|This article relies largely or entirely upon a single source. (March 2012)|
Parallel parking is a method of parking a vehicle in line with other parked vehicles. Parallel parking requires initially driving your vehicle slightly past the parking space, parallel to the parked vehicle in front of that space, (hence the term 'Parallel Parking'), keeping a safe distance, then followed by reversing into that space. Subsequent position adjustment may require the use of forward and reverse gears.
Parallel parking is considered to be one of the hardest skills for new drivers to learn. Parallel parking allows a vehicle to park in a smaller space than would be true of forward parking. Driving forward into a parking space on the side of a road is typically not possible unless two successive parking spaces are empty. Reversing into the spot via the parallel parking technique allows one to take advantage of a single empty space not much longer than the car (in order to complete the parking within three wheel-turns the parking space would generally need to be about one and a half car-length long).
Beginning drivers learn to use reference points to align themselves in relation to the car in front of the space, to determine the proper angle for backing, and to determine when to turn the steering wheel while backing. They may find it easier to briefly stop at each reference point and turn for the next step.
Two major types of parallel parking technique differ in whether they will use two or three positions of the steering wheel while backing. A skilled driver may be able to parallel park successfully by backing with the steering wheel turned all the way to the left (or right, in left-hand drive countries or when parking on the left side of a one-way street) and then immediately cranking the wheel all the way to the right (or left, in left-hand drive countries or when parking on the left side of a one-way street) at a critical point. For beginning drivers, those with larger cars or bad sight lines, this may risk collision with either the car in front of or behind the parking space, or it could also result in the car being parked too far away from the curb. Such drivers may find it easier to include an intermediate step, where after having achieved the ideal angle for backing up they back up with the wheels straight until the rear end of the car is far enough back to allow them to make their final reverse turn. While steering wheel positions in between full-right, straight, and full-left are possible to use, beginners may be able to gauge their progress more effectively by turning the wheel all the way to the right or left.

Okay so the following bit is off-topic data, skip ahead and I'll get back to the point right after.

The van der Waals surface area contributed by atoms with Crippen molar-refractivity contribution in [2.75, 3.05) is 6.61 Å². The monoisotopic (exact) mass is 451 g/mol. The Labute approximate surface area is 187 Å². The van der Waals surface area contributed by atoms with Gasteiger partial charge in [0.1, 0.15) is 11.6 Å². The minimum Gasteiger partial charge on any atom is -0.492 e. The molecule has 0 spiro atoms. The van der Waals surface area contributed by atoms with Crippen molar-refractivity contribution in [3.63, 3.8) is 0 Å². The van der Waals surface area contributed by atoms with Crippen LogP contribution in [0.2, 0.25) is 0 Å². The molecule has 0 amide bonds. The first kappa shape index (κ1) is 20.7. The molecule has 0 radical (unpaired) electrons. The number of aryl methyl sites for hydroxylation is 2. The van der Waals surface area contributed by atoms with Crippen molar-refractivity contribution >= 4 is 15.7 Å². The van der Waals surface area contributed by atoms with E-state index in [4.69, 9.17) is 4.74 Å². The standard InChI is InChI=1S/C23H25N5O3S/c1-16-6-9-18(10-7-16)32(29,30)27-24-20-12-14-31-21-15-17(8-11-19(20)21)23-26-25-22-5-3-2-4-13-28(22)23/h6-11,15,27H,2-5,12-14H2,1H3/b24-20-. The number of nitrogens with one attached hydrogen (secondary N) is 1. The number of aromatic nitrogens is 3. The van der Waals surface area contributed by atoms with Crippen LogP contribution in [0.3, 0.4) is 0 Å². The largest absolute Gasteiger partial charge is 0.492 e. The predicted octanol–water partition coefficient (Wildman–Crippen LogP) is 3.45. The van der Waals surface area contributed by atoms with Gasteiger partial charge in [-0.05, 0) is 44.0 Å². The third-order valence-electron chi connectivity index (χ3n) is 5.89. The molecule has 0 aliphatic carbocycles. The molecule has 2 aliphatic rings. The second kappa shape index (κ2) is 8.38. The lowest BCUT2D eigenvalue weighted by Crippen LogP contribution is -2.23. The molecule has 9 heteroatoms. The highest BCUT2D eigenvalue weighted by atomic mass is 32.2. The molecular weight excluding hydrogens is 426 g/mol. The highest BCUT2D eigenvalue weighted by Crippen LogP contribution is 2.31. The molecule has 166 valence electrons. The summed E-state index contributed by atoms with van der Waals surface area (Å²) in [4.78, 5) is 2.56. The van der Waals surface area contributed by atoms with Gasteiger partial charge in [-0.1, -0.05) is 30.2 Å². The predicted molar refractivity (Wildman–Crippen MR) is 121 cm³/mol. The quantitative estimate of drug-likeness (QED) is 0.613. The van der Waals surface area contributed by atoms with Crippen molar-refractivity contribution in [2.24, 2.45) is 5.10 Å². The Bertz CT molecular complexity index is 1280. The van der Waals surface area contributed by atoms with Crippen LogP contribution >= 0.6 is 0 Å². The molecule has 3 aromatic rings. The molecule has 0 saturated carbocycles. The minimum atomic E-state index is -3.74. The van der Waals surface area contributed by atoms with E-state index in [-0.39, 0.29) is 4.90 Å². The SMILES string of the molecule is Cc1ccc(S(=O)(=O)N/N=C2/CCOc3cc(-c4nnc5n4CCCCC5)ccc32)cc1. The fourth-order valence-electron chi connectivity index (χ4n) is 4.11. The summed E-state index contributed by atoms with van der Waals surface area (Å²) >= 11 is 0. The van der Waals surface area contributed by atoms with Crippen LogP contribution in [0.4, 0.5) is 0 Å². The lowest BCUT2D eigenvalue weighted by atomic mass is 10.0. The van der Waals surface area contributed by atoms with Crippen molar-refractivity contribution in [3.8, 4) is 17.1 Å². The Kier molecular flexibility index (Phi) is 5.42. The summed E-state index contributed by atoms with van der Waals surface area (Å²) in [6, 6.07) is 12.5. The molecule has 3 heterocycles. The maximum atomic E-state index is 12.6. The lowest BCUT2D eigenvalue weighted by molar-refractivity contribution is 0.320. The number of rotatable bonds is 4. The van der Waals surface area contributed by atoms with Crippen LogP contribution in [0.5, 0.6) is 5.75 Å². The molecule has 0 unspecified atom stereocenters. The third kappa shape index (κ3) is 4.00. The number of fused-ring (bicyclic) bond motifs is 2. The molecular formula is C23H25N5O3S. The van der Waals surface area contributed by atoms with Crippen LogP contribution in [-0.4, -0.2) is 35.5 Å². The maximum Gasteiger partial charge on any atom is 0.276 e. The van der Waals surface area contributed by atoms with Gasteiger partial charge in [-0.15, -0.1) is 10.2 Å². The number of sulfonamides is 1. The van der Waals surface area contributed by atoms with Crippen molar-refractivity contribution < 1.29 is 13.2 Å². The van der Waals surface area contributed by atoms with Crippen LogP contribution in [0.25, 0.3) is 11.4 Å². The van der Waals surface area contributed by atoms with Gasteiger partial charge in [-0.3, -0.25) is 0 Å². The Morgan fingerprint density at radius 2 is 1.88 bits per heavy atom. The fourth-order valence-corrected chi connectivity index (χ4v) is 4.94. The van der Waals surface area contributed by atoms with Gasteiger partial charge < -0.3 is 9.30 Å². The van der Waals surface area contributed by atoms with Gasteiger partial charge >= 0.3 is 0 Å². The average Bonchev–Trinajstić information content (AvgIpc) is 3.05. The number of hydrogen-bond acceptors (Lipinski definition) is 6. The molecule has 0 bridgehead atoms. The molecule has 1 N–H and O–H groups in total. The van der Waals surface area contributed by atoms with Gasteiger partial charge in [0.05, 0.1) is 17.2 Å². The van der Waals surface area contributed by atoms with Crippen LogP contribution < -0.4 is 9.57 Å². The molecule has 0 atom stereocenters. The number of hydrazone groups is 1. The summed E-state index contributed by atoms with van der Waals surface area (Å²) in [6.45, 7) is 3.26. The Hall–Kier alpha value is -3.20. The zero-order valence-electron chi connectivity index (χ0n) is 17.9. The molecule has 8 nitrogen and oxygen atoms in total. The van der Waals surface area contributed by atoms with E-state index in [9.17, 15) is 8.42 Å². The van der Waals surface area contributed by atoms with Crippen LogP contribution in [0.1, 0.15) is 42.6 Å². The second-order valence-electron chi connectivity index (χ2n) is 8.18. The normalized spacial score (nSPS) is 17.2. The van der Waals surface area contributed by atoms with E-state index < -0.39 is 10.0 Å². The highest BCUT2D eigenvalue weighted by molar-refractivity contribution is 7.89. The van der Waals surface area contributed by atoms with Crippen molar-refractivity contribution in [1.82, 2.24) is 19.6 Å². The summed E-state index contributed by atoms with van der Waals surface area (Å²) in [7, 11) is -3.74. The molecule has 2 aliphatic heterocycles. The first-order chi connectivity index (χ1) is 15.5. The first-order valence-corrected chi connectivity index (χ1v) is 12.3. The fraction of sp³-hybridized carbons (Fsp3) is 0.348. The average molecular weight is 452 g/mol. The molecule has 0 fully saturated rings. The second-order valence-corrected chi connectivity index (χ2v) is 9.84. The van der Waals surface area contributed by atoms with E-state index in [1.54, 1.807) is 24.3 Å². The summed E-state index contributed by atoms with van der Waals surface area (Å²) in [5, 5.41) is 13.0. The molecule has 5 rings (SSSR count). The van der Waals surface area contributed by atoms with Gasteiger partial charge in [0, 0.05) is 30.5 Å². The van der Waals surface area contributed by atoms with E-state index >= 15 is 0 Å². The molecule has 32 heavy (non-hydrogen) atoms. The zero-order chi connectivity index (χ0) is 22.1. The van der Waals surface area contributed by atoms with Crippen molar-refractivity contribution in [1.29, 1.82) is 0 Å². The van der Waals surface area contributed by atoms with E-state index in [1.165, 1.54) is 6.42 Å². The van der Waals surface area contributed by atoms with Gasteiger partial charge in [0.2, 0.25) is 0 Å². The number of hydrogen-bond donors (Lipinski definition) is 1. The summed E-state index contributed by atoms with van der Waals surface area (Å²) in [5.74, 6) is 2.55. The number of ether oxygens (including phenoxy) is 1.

A 2009 Ruhr University Bochum study argued that a driver's gender may affect parking ability. According to the research, female drivers took an average of 20 seconds longer to park than male drivers, yet were still less likely than men to park accurately.
In the early 21st century, car manufacturers are addressing this need by introducing automatic parking.
Roads that facilitate parallel parking have an extra lane or a large shoulder for parked cars. It is also employed whenever parking facilities are not available—usually in large metropolitan areas where there is a high density of vehicles and few (or restricted) accommodations such as multi-storey car parks.
Many jurisdictions restrict parallel parking during rush hour, freeing up an extra traffic lane. Historically, metered parallel parking had individual meters for each parking spot with spots clearly marked on the road. Some jurisdictions have eliminated individual spots allowing shorter vehicles to use less space. Individual meters are then also replaced with a centralized parking ticket machine.
Beyond taking up a lane of traffic, on-street parking further reduces road capacity as remaining traffic slows to interact with cars moving in and out of parallel parking spaces, car doors opening and pedestrians.
- Advanced Parking Guidance System
- Parallel parking problem: the mathematics of parallel parking
- Door zone
- Moore, Matthew (2009-12-20). "Women worse at parking than men, study shows". London: telegraph.co.uk. Retrieved 2010-01-02.
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